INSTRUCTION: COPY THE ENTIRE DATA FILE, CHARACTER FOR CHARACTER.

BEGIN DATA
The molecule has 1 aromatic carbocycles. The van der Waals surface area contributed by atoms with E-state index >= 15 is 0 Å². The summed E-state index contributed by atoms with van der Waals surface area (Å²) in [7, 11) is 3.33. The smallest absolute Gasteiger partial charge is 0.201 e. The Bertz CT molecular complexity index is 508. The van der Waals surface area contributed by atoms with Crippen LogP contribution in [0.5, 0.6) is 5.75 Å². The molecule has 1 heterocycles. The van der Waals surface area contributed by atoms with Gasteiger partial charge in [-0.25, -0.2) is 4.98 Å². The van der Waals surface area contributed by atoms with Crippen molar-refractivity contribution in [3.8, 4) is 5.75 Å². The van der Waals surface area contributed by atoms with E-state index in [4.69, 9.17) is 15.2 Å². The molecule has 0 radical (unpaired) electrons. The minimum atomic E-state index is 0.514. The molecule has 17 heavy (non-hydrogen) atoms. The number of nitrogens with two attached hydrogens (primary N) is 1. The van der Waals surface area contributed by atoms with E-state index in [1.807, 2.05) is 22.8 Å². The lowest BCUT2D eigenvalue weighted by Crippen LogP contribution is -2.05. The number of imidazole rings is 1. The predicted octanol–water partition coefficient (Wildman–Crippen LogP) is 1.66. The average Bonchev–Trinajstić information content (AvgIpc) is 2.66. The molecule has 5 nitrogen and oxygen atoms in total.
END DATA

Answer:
The molecule has 1 aromatic carbocycles. The van der Waals surface area contributed by atoms with E-state index >= 15 is 0 Å². The summed E-state index contributed by atoms with van der Waals surface area (Å²) in [7, 11) is 3.33. The smallest absolute Gasteiger partial charge is 0.201 e. The Bertz CT molecular complexity index is 508. The van der Waals surface area contributed by atoms with Crippen LogP contribution in [0.5, 0.6) is 5.75 Å². The molecule has 1 heterocycles. The van der Waals surface area contributed by atoms with Gasteiger partial charge in [-0.25, -0.2) is 4.98 Å². The van der Waals surface area contributed by atoms with Crippen molar-refractivity contribution in [3.8, 4) is 5.75 Å². The van der Waals surface area contributed by atoms with E-state index in [4.69, 9.17) is 15.2 Å². The molecule has 0 radical (unpaired) electrons. The minimum atomic E-state index is 0.514. The molecule has 17 heavy (non-hydrogen) atoms. The number of nitrogens with two attached hydrogens (primary N) is 1. The van der Waals surface area contributed by atoms with E-state index in [1.807, 2.05) is 22.8 Å². The lowest BCUT2D eigenvalue weighted by Crippen LogP contribution is -2.05. The number of imidazole rings is 1. The predicted octanol–water partition coefficient (Wildman–Crippen LogP) is 1.66. The average Bonchev–Trinajstić information content (AvgIpc) is 2.66. The molecule has 5 nitrogen and oxygen atoms in total.